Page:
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Accuracy counts. Do you know how to get accurate survey results from your online survey?

Just How Accurate Are Your Survey Results?

By | How To, Improving Your Survey, Weighting | No Comments

Is bad data better than no data at all?

Not really. In fact, inaccurate, unrepresentative data can do much more harm than a complete lack of data. With that in mind, we should all be considering the question: just how accurate are those survey results we’re relying on?

The answer: it depends. On what? A number of factors.

Does this mean you should abandon the idea of using an online survey to gather data? Not at all. It just means you have to use the right tools (and ask the right questions) to ensure you’re getting accurate survey results.

Online Surveys: Pros and Cons

There are upsides and downsides to many tools nonprofits use, and online surveys are no exception. The first step in getting accurate survey results is understanding how online surveys work — including their strengths and their weaknesses.

Pro: Easy and inexpensive to administer

Unlike door-to-door or telephone surveys that require trained staff to administer, an online survey has the “set it and forget it” magic. Once you’ve created and published your survey, there is virtually no work involved in collecting responses.

Con: Text is more easily misinterpreted than a person asking questions

When you’re asking questions face to face, there’s a good chance you’ll notice if the respondent is hesitant to answer or doesn’t understand the question. Not so with a text-based online survey. (This problem can be solved by careful, deliberate survey development. Ensure all questions are clear and easy for respondents to understand.)

Pro: More respondents

Have you attempted a door-to-door or telephone survey lately? The Los Angeles Times found that fewer than 10% of people contacted for telephone surveys completed them. Mobile phones and do not call lists can make it hard to get the responses you need.

Con: Difficult to make online surveys representative

To be truly unbiased, every member of a population must have an equal chance at answering the survey. Digital discrimination means whole communities who lack access to online data are being overlooked. If the group you’re studying doesn’t have reliable internet access, accurate survey results will be impossible to obtain online.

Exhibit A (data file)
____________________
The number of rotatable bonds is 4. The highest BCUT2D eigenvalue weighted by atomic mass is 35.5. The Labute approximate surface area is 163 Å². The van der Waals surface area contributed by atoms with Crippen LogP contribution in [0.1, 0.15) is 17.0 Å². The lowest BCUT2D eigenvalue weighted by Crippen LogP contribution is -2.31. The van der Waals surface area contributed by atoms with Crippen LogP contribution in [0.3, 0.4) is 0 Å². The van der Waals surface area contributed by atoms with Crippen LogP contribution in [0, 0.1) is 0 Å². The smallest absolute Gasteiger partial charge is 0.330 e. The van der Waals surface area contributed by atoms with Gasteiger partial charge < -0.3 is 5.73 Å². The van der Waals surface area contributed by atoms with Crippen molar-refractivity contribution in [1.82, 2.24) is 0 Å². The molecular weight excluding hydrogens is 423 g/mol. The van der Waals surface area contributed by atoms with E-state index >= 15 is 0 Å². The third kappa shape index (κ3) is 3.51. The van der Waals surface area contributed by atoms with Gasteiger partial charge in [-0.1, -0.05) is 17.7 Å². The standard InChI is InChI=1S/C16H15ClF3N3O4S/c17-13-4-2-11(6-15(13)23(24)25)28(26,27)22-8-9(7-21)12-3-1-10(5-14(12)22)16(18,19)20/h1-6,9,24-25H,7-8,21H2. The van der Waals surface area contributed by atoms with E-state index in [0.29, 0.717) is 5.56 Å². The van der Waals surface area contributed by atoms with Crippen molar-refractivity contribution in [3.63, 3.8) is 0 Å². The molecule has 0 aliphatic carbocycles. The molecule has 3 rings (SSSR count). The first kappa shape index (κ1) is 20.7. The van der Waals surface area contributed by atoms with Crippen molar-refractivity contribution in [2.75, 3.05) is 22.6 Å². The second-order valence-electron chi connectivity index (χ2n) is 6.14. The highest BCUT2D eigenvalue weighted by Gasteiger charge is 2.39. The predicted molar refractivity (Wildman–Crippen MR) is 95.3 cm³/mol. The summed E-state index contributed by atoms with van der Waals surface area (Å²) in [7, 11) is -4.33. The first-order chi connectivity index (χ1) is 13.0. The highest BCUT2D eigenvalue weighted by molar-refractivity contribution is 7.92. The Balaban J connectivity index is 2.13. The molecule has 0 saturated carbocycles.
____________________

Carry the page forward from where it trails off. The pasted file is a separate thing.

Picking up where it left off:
Follow our tips to get more accurate survey results.How to Get Accurate Survey Results Online

Once you understand the pros and cons of using an online survey to collect data, there are a few ways to ensure you get the most accurate survey results possible. Remember to:

Phrase all questions (and answers) in a way that will be clear to those completing the survey.

Clarity in your survey questions is critical, as you won’t have the same opportunity to explain questions you would have in a survey administered in person. Just because a question seems clear to you and your team, doesn’t mean it will seem as simple to your audience. Put yourself in their shoes — consider all possible ways your questions could be interpreted.

Provide an option for respondents who don’t know or aren’t sure of the answer.

Avoid incomplete or inaccurate answers prompted by multiple choice questions that force respondents to choose an unsuitable answer. Always include an option that allows users to indicate the set responses (or indeed, entire questions) don’t apply to them. Think “I don’t know,” “I’m not sure,” or “Not applicable.”

Weight your responses to ensure they represent the population you’re studying.

Weighting your responses to make sure they accurately represent the community you’re gathering data on is a crucial step towards collecting accurate survey results. Of course, weighting can be a lot of extra work — so choose a survey tool that does the heavy lifting for you.

Conduct a pilot test before you send your survey out into the wild.

Share your survey with a small sample group (ideally from the community you plan to administer it to) and check the results. Are you getting the data you need? Are there odd or inexplicable patterns in your results? Do your respondents seem to understand the questions? A little time on analysis of a test version can save you a lot of time and effort if something is not quite right.

Veracio: For More Accurate Survey Results

Are you ready to take your first step out into the world of online surveys or do you want an online survey tool that will provide you with more accurate survey results? Veracio is at your service. Create a free account and you can build surveys that will automatically weight results using US Census data. (International data coming soon!)

Still have questions? We’ll do our best to answer them. Contact our team today!

Are you ready to try weighting with multiple variables?

More Good Things Come to Those Who Weight (Weighting With Multiple Variables)

By | How To, Weighting | No Comments

Last week, we spent a bit of time examining how weighting really works, and how Veracio uses weighting to improve the accuracy of your surveys — if you missed it, check out the first part of Good Things Come to Those Who Weight.